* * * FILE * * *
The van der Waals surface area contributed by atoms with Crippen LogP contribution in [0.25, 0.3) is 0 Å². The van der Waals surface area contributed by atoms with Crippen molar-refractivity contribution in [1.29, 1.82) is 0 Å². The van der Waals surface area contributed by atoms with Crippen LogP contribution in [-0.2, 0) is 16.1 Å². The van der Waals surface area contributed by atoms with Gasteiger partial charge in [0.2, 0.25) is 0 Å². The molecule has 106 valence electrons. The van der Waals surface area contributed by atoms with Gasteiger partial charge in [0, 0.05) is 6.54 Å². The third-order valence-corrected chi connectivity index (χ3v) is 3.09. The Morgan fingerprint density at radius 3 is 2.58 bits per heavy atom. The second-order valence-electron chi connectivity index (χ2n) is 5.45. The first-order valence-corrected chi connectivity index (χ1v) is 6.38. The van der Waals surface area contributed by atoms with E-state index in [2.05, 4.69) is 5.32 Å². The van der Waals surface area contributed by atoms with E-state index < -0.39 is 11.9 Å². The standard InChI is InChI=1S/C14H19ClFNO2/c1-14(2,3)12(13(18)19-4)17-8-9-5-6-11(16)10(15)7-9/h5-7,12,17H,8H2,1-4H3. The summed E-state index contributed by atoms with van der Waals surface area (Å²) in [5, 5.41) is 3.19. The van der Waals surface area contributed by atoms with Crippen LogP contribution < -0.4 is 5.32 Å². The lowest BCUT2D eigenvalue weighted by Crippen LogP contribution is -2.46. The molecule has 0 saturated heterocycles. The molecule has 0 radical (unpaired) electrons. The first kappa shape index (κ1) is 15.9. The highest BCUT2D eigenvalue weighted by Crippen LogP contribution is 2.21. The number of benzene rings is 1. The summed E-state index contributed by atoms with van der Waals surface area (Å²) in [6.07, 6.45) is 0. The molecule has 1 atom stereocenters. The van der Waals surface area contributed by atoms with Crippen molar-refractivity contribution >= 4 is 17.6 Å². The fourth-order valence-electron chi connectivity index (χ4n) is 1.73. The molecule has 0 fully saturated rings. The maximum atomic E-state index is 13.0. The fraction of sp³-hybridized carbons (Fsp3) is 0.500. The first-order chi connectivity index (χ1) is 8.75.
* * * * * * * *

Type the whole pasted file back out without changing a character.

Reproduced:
The van der Waals surface area contributed by atoms with Crippen LogP contribution in [0.25, 0.3) is 0 Å². The van der Waals surface area contributed by atoms with Crippen molar-refractivity contribution in [1.29, 1.82) is 0 Å². The van der Waals surface area contributed by atoms with Crippen LogP contribution in [-0.2, 0) is 16.1 Å². The van der Waals surface area contributed by atoms with Gasteiger partial charge in [0.2, 0.25) is 0 Å². The molecule has 106 valence electrons. The van der Waals surface area contributed by atoms with Gasteiger partial charge in [0, 0.05) is 6.54 Å². The third-order valence-corrected chi connectivity index (χ3v) is 3.09. The Morgan fingerprint density at radius 3 is 2.58 bits per heavy atom. The second-order valence-electron chi connectivity index (χ2n) is 5.45. The first-order valence-corrected chi connectivity index (χ1v) is 6.38. The van der Waals surface area contributed by atoms with E-state index in [2.05, 4.69) is 5.32 Å². The van der Waals surface area contributed by atoms with E-state index < -0.39 is 11.9 Å². The standard InChI is InChI=1S/C14H19ClFNO2/c1-14(2,3)12(13(18)19-4)17-8-9-5-6-11(16)10(15)7-9/h5-7,12,17H,8H2,1-4H3. The summed E-state index contributed by atoms with van der Waals surface area (Å²) in [5, 5.41) is 3.19. The van der Waals surface area contributed by atoms with Crippen LogP contribution < -0.4 is 5.32 Å². The lowest BCUT2D eigenvalue weighted by Crippen LogP contribution is -2.46. The molecule has 0 saturated heterocycles. The molecule has 0 radical (unpaired) electrons. The first kappa shape index (κ1) is 15.9. The highest BCUT2D eigenvalue weighted by Crippen LogP contribution is 2.21. The number of benzene rings is 1. The summed E-state index contributed by atoms with van der Waals surface area (Å²) in [6.07, 6.45) is 0. The molecule has 1 atom stereocenters. The van der Waals surface area contributed by atoms with Crippen molar-refractivity contribution >= 4 is 17.6 Å². The fourth-order valence-electron chi connectivity index (χ4n) is 1.73. The molecule has 0 fully saturated rings. The maximum atomic E-state index is 13.0. The fraction of sp³-hybridized carbons (Fsp3) is 0.500. The first-order chi connectivity index (χ1) is 8.75.